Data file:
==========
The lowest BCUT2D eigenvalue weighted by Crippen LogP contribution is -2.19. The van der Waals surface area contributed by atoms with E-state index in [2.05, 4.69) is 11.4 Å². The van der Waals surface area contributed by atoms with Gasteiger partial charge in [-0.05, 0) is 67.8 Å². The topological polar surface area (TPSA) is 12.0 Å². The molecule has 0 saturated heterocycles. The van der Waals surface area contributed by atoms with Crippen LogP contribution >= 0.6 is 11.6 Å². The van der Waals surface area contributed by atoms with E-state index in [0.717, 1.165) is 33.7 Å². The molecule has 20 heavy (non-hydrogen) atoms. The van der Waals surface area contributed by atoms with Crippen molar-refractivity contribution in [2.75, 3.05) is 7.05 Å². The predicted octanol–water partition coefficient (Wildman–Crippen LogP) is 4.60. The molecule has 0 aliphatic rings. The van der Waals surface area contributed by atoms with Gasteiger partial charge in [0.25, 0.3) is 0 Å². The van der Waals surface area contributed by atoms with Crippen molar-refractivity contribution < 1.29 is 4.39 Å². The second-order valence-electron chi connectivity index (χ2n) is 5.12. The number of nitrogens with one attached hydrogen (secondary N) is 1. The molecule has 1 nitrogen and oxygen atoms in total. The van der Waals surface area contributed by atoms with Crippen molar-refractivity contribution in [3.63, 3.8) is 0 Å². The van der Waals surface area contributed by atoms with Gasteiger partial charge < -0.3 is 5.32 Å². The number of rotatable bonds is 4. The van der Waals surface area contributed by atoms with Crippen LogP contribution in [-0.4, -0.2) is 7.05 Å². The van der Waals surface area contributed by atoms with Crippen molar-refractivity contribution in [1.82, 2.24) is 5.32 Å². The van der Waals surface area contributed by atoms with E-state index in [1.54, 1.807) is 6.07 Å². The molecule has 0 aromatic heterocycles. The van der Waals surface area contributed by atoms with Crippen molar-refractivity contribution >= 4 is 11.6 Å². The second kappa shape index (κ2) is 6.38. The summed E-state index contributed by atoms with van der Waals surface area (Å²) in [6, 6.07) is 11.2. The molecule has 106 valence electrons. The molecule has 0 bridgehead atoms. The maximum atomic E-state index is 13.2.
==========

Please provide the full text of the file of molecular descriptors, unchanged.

The lowest BCUT2D eigenvalue weighted by Crippen LogP contribution is -2.19. The van der Waals surface area contributed by atoms with E-state index in [2.05, 4.69) is 11.4 Å². The van der Waals surface area contributed by atoms with Gasteiger partial charge in [-0.05, 0) is 67.8 Å². The topological polar surface area (TPSA) is 12.0 Å². The molecule has 0 saturated heterocycles. The van der Waals surface area contributed by atoms with Crippen LogP contribution >= 0.6 is 11.6 Å². The van der Waals surface area contributed by atoms with E-state index in [0.717, 1.165) is 33.7 Å². The molecule has 20 heavy (non-hydrogen) atoms. The van der Waals surface area contributed by atoms with Crippen molar-refractivity contribution in [2.75, 3.05) is 7.05 Å². The predicted octanol–water partition coefficient (Wildman–Crippen LogP) is 4.60. The molecule has 0 aliphatic rings. The van der Waals surface area contributed by atoms with Gasteiger partial charge in [0.25, 0.3) is 0 Å². The van der Waals surface area contributed by atoms with Crippen molar-refractivity contribution < 1.29 is 4.39 Å². The second-order valence-electron chi connectivity index (χ2n) is 5.12. The number of nitrogens with one attached hydrogen (secondary N) is 1. The molecule has 1 nitrogen and oxygen atoms in total. The van der Waals surface area contributed by atoms with Crippen molar-refractivity contribution in [3.63, 3.8) is 0 Å². The van der Waals surface area contributed by atoms with Gasteiger partial charge < -0.3 is 5.32 Å². The number of rotatable bonds is 4. The van der Waals surface area contributed by atoms with Crippen LogP contribution in [-0.4, -0.2) is 7.05 Å². The van der Waals surface area contributed by atoms with Crippen molar-refractivity contribution in [1.82, 2.24) is 5.32 Å². The van der Waals surface area contributed by atoms with E-state index in [1.54, 1.807) is 6.07 Å². The molecule has 0 aromatic heterocycles. The van der Waals surface area contributed by atoms with Crippen molar-refractivity contribution >= 4 is 11.6 Å². The second kappa shape index (κ2) is 6.38. The summed E-state index contributed by atoms with van der Waals surface area (Å²) in [6, 6.07) is 11.2. The molecule has 106 valence electrons. The molecule has 0 bridgehead atoms. The maximum atomic E-state index is 13.2.